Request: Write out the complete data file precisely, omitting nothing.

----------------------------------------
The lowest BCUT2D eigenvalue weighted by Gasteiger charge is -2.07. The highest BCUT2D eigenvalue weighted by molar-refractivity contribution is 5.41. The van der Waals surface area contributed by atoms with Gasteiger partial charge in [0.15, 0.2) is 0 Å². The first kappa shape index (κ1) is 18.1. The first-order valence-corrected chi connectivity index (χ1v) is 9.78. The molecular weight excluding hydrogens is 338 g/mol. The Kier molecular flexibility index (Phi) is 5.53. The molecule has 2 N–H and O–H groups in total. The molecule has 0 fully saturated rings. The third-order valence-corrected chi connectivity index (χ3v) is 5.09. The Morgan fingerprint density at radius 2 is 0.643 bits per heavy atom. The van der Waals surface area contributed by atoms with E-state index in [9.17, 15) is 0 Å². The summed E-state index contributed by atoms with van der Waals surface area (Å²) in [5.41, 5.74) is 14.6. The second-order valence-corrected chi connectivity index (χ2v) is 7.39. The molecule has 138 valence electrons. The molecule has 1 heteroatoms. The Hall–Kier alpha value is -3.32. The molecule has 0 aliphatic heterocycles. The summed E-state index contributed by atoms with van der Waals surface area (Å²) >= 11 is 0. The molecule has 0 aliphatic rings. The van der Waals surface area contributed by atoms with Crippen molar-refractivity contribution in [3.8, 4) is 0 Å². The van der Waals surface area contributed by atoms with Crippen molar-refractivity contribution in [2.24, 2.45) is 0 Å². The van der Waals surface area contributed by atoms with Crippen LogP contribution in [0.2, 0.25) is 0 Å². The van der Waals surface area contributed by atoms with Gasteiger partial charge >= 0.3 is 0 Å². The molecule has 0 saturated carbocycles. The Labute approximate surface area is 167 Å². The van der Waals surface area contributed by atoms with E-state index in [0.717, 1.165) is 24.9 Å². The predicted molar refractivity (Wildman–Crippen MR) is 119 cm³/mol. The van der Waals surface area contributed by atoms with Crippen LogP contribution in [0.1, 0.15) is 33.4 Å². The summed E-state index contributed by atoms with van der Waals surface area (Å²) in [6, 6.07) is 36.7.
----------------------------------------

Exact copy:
The lowest BCUT2D eigenvalue weighted by Gasteiger charge is -2.07. The highest BCUT2D eigenvalue weighted by molar-refractivity contribution is 5.41. The van der Waals surface area contributed by atoms with Gasteiger partial charge in [0.15, 0.2) is 0 Å². The first kappa shape index (κ1) is 18.1. The first-order valence-corrected chi connectivity index (χ1v) is 9.78. The molecular weight excluding hydrogens is 338 g/mol. The Kier molecular flexibility index (Phi) is 5.53. The molecule has 2 N–H and O–H groups in total. The molecule has 0 fully saturated rings. The third-order valence-corrected chi connectivity index (χ3v) is 5.09. The Morgan fingerprint density at radius 2 is 0.643 bits per heavy atom. The van der Waals surface area contributed by atoms with E-state index in [9.17, 15) is 0 Å². The summed E-state index contributed by atoms with van der Waals surface area (Å²) in [5.41, 5.74) is 14.6. The second-order valence-corrected chi connectivity index (χ2v) is 7.39. The molecule has 138 valence electrons. The molecule has 1 heteroatoms. The Hall–Kier alpha value is -3.32. The molecule has 0 aliphatic heterocycles. The summed E-state index contributed by atoms with van der Waals surface area (Å²) >= 11 is 0. The molecule has 0 aliphatic rings. The van der Waals surface area contributed by atoms with Crippen molar-refractivity contribution in [3.8, 4) is 0 Å². The van der Waals surface area contributed by atoms with Crippen molar-refractivity contribution in [2.24, 2.45) is 0 Å². The van der Waals surface area contributed by atoms with Crippen LogP contribution in [0.2, 0.25) is 0 Å². The van der Waals surface area contributed by atoms with Gasteiger partial charge >= 0.3 is 0 Å². The molecule has 0 saturated carbocycles. The Labute approximate surface area is 167 Å². The van der Waals surface area contributed by atoms with E-state index in [0.717, 1.165) is 24.9 Å². The predicted molar refractivity (Wildman–Crippen MR) is 119 cm³/mol. The van der Waals surface area contributed by atoms with Crippen LogP contribution in [0.1, 0.15) is 33.4 Å². The summed E-state index contributed by atoms with van der Waals surface area (Å²) in [6, 6.07) is 36.7.